According to Osborne, the actress seemed hesitant to answer at first, but ultimately admitted that her research on the evidence and letters in the case led her to believe that the woman she played was guilty.[3]

The film is generally considered to be very accurate in its depiction of how the California gas chamber functioned.[4][5]


Box office

The film earned a net profit of $2,455,570.[1] Hayward was entitled to 37% of the profit.[6]

Critical response

When the film was released, Variety magazine gave the film a favorable review: "There is no attempt to gloss the character of Barbara Graham, only an effort to understand it through some fine irony and pathos. She had no hesitation about indulging in any form of crime or vice that promised excitement on her own, rather mean, terms... Hayward brings off this complex characterization. Simon Oakland, as Montgomery, who first crucified Barbara Graham in print and then attempted to undo what he had done, underplays his role with assurance.[7]

Film critic Bosley Crowther liked the film and wrote, "...Miss Hayward plays it superbly, under the consistently sharp direction of Robert Wise, who has shown here a stunning mastery of the staccato realistic style. From a loose and wise-cracking B-girl she moves onto levels of cold disdain and then plunges down to depths of terror and bleak surrender as she reaches the end. Except that the role does not present us a precisely pretty character, its performance merits for Miss Hayward the most respectful applause."[8]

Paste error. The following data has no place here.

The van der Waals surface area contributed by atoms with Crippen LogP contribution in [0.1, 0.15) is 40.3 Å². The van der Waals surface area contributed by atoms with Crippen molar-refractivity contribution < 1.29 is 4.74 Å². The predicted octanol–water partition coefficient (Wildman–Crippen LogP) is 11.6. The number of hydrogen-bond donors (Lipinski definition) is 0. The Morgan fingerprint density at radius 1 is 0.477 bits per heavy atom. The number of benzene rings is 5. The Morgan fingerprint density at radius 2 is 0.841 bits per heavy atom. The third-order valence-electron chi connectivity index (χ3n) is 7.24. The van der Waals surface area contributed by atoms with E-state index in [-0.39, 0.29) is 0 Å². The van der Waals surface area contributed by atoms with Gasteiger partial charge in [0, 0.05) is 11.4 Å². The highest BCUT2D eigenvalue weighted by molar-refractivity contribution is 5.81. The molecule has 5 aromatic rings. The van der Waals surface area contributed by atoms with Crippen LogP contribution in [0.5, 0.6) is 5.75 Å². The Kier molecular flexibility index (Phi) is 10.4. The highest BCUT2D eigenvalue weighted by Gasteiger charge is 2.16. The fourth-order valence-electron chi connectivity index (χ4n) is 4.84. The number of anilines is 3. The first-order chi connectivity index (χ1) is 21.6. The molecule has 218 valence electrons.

Gene Blake, the reporter who covered the actual murder trial for the Los Angeles Daily Mirror, and who described how the movie took liberties with the facts, called the movie "a dramatic and eloquent piece of propaganda for the abolition of the death penalty."[9]

By March 1959, Billboard noted that the popularity of the film and of Mandel's and Mulligan's albums "prompted a rush of jazz film scores", and cited the signing of Duke Ellington to do the score for that year's Anatomy of a Murder, the release of The Five Pennies (a biopic about the jazz band leader Red Nichols), and a 1960 documentary Jazz on a Summer's Day.[10]

The review aggregator Rotten Tomatoes reports a 92% approval rating based on 13 reviews, with an average rating of 7.9/10.[11]

Awards and honors



  • Directors Guild of America: DGA Award, Outstanding Directorial Achievement in Motion Pictures, Robert Wise; 1959.